Having had a quick look at the RS web site I'm guessing (top of my head stuff) that something like the Siemens 420, Telemecanique IP55 or Mitsubishi E520 is the sort of thing I would be looking for. Am I in the right "ball park" or have I got it hopelessly wrong (wouldn't be the first time). I did find an Ebay supplier that sells the Hyundai N100 that JG mentioned but can't see his specific model. If this guess is somewhere handy they all appear to be about 200 (0.75Kw) to which I need to add a few pounds for the switches/pots etc. Although both sites talked about selling suitable motors I can't see any prices listed so would guess about 100 off the shelf? With a bit of care I'm guessing that I could put a system together for under 300 using new components and my buying power of 1. I've also noticed that RS sell one under their own name for quite a bit less but I am always wary of "own brand" as I can not tell who put it together for them.
Obviously I need to learn a lot more about the various functions etc but would this get me a reasonable system that should be reliable and give me basic control of the motor without any longer term reliability issues? I have also got the feeling that this approach is rather "throwing" money at it and is not likely to produce the best bang for my pound. In comparing these inverters is there anything in the spec that I should particularly look for? It all gets a bit technical for a non electrician (as they intended of course) and I wouldn't want to miss a critical factor.
John, I really appreciate the time you spent preparing your earlier detailed advice and I certainly am not looking for hours of "free training" but could you give me a clue to confirm (or not) that my initial thoughts are at least on the "right planet". I hate it when I get all excited about a project only to be shot down in flames later because I hadn't grasped the basic concept. Particularly if it is after I have already spent some money. I'm off to pick up my "new" Boxford tomorrow so I promise I won't hit you with any more "multi-question papers", thanks again for your patience and help, very best regards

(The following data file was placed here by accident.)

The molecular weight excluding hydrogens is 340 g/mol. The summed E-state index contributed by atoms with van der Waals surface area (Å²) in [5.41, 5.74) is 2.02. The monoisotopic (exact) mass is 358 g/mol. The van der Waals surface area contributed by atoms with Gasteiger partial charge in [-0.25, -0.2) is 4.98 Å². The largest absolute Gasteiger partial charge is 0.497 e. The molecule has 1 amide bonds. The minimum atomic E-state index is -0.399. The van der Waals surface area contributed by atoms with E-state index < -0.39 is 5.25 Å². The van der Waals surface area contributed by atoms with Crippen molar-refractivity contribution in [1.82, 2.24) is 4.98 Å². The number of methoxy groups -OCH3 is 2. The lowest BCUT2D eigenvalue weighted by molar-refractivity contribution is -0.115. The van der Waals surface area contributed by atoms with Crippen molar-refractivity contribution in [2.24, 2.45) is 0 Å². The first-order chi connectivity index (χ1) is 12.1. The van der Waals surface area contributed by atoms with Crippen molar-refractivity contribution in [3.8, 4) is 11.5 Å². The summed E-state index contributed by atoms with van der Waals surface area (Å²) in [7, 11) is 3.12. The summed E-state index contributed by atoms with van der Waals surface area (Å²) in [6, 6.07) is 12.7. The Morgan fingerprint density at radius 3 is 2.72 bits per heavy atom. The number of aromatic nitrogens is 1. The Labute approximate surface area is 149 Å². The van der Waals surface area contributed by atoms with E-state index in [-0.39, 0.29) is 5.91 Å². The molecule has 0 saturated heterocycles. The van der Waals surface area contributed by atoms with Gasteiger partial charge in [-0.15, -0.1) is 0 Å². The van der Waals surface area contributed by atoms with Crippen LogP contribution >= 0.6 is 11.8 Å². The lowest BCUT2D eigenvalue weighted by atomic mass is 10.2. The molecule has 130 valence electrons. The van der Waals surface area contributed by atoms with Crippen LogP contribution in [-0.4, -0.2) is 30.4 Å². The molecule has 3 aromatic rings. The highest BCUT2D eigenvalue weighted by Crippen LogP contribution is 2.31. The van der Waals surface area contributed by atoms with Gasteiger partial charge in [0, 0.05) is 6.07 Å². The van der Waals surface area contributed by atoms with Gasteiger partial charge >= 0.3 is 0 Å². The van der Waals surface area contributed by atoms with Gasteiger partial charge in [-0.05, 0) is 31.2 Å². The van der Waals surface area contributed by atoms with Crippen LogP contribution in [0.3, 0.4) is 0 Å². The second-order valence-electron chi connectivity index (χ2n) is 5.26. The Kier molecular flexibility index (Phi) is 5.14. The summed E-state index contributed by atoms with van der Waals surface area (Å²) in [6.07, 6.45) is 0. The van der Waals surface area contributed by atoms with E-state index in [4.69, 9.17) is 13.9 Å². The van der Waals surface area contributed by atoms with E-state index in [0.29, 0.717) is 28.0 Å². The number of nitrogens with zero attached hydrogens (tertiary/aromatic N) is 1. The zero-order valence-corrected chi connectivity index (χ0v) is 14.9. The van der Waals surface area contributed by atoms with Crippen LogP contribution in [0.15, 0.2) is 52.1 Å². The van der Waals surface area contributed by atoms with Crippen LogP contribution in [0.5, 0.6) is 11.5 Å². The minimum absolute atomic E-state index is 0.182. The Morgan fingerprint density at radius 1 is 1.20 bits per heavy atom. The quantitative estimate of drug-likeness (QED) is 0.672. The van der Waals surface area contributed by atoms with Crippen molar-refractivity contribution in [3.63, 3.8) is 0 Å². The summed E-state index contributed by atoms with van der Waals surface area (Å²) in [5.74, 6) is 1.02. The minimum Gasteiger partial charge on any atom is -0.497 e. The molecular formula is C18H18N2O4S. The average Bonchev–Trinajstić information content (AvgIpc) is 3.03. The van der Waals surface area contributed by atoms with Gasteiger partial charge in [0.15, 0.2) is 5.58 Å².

Keith
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On 9 May 2005 15:39:05 -0700, jontom snipped-for-privacy@hotmail.com wrote:

A decent modern Invertor should have all the parts included. Beware some models like the Mitsubishi where the keypad is an extra. These will only work in basic made because you need the keypad to alter any parameters. Still the best bang for the buck if you are not savvy with fitting industrial board invertors into boxes and picking you way round are The Telemechanique ones from RS. are called the Altivar ATV 11 series. 0.75Kw [ 1 hp ] part number 431-9184 is 100 less VAT This is complete.
You then need a 3 phase motor, 3/4 hp is fine. Expect to pay 70 tops for a new one. Anyone selling one more than this is ripping you off. If I told you the import price you would be amazed at the mark up. Don't buy machine Mart motors, burn the money instead under a kettle. This will improve the efficiency 200%.
Motors are calibrated in KW, roughly 750 KW = 1 HP so a motor than consumes 750Kw is rated at 1 Hp but one bar of an electric fire is also 750 KW and that doesn't revolve [ unless you are holding the hot end ] What matters on a motor are various formula that work out the efficiency. This can be expressed as a+b+c+bullshit = well know brand and you can't go far wrong. The Great Wall Tractor and Silk Flower factory is not a well known brand.